PQI Turbo Memory — Enthusiast Memory??

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Testing Methods

How Do We Define Stable Memory?

Have you ever run across a review web site that reviews a product and shows a couple amazing scores and gives it an award? Sure you do as most review sites do just that, but how stable was it? I would be willing to bet that most sites don’t know what stable memory is and therefore give fairly inaccurate results. Yes, I hate to break the news, but there is more than just running a memory bandwidth test and calling memory stable! Ever wonder what some of the memory companies use to test their modules? So did we, and we found out that they use the RAM Stress Test Professional 2 (R.S.T. Pro2). It is a Self-Booting, Operating System Independent memory diagnostic card for exercising and validating RAM. The R.S.T. Pro2 runs all tests in protected mode which can completely and thoroughly test up to 64 gigabytes of memory. This utility provides users the options of running sophisticated test patterns to detect hard to find memory errors, which are not detected by other test software.


While using the R.S.T. Pro2 we were able to find memory errors that other testing methods could not find or reproduce. Since we want and encourage our readers to follow up our testing on their own, we also used the free testing program called Memtest86 which is a stand alone memory test for x86 architecture computers that boots off a floppy disk. This software was getting old was unable to run on all platforms, so we will stick to the RST Pro2 for the time being. In recent months Chris Brady and some of the guys over at x86-secret have come up with Memtest86+, which is an updated version of the original program and it still happens to be free.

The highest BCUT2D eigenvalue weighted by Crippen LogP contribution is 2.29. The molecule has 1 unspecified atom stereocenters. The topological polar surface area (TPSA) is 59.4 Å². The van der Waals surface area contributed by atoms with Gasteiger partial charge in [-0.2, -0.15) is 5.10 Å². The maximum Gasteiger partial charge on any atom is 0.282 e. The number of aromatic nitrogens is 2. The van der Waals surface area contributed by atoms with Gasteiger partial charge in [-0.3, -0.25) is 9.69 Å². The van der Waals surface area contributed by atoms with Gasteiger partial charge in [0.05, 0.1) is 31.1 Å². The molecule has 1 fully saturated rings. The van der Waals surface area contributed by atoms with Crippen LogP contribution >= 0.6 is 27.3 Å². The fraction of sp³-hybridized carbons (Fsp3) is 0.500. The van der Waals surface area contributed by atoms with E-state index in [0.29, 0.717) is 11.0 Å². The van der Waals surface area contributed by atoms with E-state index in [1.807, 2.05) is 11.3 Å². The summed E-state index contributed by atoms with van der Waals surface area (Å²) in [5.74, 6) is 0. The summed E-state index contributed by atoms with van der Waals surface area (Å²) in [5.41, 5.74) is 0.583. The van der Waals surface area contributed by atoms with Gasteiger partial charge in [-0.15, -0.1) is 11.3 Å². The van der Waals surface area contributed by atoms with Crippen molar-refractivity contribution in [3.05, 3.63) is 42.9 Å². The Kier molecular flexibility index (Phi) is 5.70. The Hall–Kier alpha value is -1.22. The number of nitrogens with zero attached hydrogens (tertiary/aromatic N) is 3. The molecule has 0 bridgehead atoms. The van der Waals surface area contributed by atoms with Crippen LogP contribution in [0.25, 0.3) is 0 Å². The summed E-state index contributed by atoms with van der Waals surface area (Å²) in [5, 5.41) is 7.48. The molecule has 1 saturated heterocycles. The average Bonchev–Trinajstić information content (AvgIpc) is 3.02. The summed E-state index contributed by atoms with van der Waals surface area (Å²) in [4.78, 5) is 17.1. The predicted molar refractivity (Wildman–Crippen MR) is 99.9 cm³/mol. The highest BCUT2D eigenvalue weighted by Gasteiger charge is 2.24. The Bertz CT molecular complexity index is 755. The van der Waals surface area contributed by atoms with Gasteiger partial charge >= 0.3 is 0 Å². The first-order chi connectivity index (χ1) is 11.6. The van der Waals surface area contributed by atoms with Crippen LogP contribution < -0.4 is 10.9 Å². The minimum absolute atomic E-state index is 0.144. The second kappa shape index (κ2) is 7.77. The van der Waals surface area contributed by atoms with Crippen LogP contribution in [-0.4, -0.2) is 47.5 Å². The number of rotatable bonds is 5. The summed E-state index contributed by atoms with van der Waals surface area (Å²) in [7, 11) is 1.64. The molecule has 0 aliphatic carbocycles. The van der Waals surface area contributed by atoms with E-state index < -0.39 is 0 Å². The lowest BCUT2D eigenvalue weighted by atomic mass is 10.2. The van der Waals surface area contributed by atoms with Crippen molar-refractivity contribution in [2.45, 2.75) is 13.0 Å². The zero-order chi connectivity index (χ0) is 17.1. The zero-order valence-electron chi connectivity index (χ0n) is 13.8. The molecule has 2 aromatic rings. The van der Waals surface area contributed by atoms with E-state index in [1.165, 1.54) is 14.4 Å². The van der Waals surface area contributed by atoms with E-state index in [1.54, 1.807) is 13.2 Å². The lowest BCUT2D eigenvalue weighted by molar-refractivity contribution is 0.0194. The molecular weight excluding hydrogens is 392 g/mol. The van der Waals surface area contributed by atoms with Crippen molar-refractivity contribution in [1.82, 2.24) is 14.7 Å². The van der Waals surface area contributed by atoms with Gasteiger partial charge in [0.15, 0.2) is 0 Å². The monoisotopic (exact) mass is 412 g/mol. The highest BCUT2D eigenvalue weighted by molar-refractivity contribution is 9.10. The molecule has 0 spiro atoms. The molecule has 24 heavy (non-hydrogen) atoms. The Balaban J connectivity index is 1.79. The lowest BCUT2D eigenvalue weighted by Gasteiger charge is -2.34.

We also ran Prime95 while running loops of 3dmark2001 for a minimum of twelve hours to make sure that under hours of stress and heat buildup that the modules were truly stable.

We considered memory stable when it was able to run 1 extended pass of Memtest86+, twelve hours of Prime95/3dmark testing and ran without locking up while running all tests on the RST Pro2. Many consider if any errors are found using the RST Pro2 testing the memory has failed.

By this combination of tests we feel that this review is one of the most accurate completed in terms of memory stability. Sure, not everyone will agree with our stability testing methods, but not everyone can afford the cost of a review like this nor the time that went into this testing.

Bottom Line:

There is no industry standard for professional reviewers, but hopefully reviews like this will cause other professional reviewers to change their methods and ways of looking at memory.



The RST Pro2 tested the Base/Extended memory and after 5 loops no errors were found! Memtest86 was used and confirmed these results.

RST Pro2 Stability Testing Results





2.65V (default)




208MHz (DDR 416)



271MHz (DDR 542)



282MHz (DDR 564)

We then went on using the RST Pro2 to find the highest stable FSB for some popular memory timings. For this we used the timings shown in the above chart, and with the voltage set at the max (2.85V) we went to the breaking point. This point is of course the spot where the modules started throwing errors. As you can tell the modules were only stable up to 208 MHz (DDR416) at 2-2-2-5 timings, but when setting the timings looser watch out! These modules, like others we’ve seen using these IC’s, have tons of head room in them. At 2.5-3-3-7 our review modules reached 271MHz (DDR542) and an amazing 282MHz (DDR564) at the loosest possible timings. Did I forget to mention that all these tests were done with Turbo Mode enabled and Performance Acceleration Mode enabled in the BIOS! So far these modules look like some stable memory that has a very high overhead when run at loose timings.

Let’s take a look at the benchmarks and see how the PQI PC-3200 Turbo memory fairs against a popular brand of enthusiast memory.

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